We bought souvenir house letters for our Eric Lloyd Wright project next door in L.A. and stopped by the little cemetery on the way out. One of the goals of our trip was to put flowers on Anne Baxter’s grave and we read all the headstones looking for her. Among all the Wrights children and aunts and cousins, we couldn’t find her, and I had heard she was buiried by her last husband in Connecticut. But Laura was particularly moved by Mamah Borthwick Cheney’s grave under a big tree, green with moss and vegetable immortality. Frank Lloyd Wright’s headstone was a tall, pointed rock, nearby. Rain began to fall softly as we headed south on Wisconsin 23 to the House on the Rock; the storm darkened the sky overhead and we were caught in rain and hail so violent that we had to take shelter under an overpass. From Laura’s journal:
We are south of Spring Green, Wisconsin. The sky is screaming a wild thunderstorm and spitting bits ice on all the little people in their fancy cars loaded with diapers and trail mix.
I love rain.
Mother Nature laughs above us now, knowing she is a goddess. Every icy diamond that falls rough from the sky, that slaps the wind and lands upon our heads, is an omen. Each one says, BEWARE: The bitch is back and she does bite.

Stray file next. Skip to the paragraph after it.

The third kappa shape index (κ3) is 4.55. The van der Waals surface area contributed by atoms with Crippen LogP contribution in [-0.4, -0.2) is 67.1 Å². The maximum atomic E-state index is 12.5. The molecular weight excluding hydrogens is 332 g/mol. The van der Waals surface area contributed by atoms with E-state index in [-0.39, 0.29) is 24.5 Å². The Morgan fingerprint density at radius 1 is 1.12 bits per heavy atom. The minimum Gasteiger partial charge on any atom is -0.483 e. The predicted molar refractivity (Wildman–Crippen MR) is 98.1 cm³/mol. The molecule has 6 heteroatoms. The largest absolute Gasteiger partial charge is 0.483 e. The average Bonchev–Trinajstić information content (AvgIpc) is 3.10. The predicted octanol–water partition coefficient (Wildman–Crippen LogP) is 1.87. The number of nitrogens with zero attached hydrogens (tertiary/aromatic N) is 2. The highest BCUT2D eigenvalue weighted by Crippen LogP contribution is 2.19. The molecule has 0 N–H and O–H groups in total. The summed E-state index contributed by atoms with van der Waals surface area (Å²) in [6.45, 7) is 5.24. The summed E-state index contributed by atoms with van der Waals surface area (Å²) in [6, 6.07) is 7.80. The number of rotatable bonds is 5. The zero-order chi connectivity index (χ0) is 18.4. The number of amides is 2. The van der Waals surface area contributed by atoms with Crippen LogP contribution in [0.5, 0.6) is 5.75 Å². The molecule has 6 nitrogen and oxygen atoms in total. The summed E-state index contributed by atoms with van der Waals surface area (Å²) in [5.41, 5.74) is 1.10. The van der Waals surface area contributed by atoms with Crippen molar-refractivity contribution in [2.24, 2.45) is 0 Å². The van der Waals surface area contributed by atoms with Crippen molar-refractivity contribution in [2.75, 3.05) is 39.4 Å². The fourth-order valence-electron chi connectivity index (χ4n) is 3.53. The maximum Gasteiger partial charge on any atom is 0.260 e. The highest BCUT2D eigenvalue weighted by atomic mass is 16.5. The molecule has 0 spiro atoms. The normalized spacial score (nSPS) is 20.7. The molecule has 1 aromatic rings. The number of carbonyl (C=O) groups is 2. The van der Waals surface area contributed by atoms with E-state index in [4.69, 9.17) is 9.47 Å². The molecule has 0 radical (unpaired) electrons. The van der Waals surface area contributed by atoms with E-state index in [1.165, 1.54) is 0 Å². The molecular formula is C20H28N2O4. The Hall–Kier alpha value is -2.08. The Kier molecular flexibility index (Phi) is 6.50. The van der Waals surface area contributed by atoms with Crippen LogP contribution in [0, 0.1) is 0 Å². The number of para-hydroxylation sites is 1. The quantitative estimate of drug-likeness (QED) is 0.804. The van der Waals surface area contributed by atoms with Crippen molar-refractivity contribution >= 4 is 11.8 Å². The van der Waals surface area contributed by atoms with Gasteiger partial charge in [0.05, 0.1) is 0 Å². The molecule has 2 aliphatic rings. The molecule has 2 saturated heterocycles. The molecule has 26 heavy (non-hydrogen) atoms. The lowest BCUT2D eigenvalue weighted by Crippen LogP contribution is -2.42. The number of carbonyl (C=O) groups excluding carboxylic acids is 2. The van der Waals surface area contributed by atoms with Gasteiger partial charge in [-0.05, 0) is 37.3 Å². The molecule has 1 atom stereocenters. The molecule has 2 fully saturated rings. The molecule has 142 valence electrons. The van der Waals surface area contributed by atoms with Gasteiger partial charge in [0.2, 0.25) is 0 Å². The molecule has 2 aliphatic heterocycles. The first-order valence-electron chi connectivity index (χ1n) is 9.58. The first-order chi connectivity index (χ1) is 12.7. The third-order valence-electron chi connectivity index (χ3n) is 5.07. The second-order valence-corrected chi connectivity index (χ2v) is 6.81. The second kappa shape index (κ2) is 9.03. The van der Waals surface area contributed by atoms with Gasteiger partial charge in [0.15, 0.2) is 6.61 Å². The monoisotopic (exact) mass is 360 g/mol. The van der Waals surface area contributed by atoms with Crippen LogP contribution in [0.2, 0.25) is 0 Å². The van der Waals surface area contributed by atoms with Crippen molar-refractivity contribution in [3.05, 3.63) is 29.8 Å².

There is no way I can collect this storm in my 2 oz. shampoo bottle; it travels south now as we go east I wave goodbye and waltz in the sun. Rain is a wonderful thing. Yes it does kill, but it has personality.
The House on the Rock had become so overgrown with landscaping that it was very hard to see, but that didn’t stop the proprietors of the attraction from charging arms and legs for looking at it. There were four separate tours with separate charges for each, and though something of a curiosity, it was mostly a collection of mechanical bands and oddities jumbled together every which way. The most inspirational thing about it was how the owner/builder had financed it all - by asking his neighbors and passers-by to give him a dollar to look at his latest improvement and selling souvenirs. You had to admire his ingenuity and the narrow wing of the place that took off over a bosky dell on seemingly thin air.
Near Madison we stopped out of the rain for a Grand Slam and a mediocre grilled cheese at Denny’s. This was disappointing since we were in Wisconsin and one would expect the cheese to be exceptional. The waitress admired the Frida Kahlo necklace, saying it was an antique and probably very valuable. Fortified with coffee and carbohydrates, we took Interstate 94 and the rain kept up all the way into Milwaukee.
I was looking forward to a civilized evening and a shortcut across Lake Michigan on the Muskegan Ferry, but we couldn’t find a hotel and ended up in a Knight’s Inn in Racine, where the office window was made of duct tape and most of the patrons were bikers. It wasn’t until I was doing laundry the next morning that it hit me: we were just minutes away from Wright’s Johnson Wax Building and, unavoidably, Chicago had become part of our itinerary, just like it was for Steinbeck.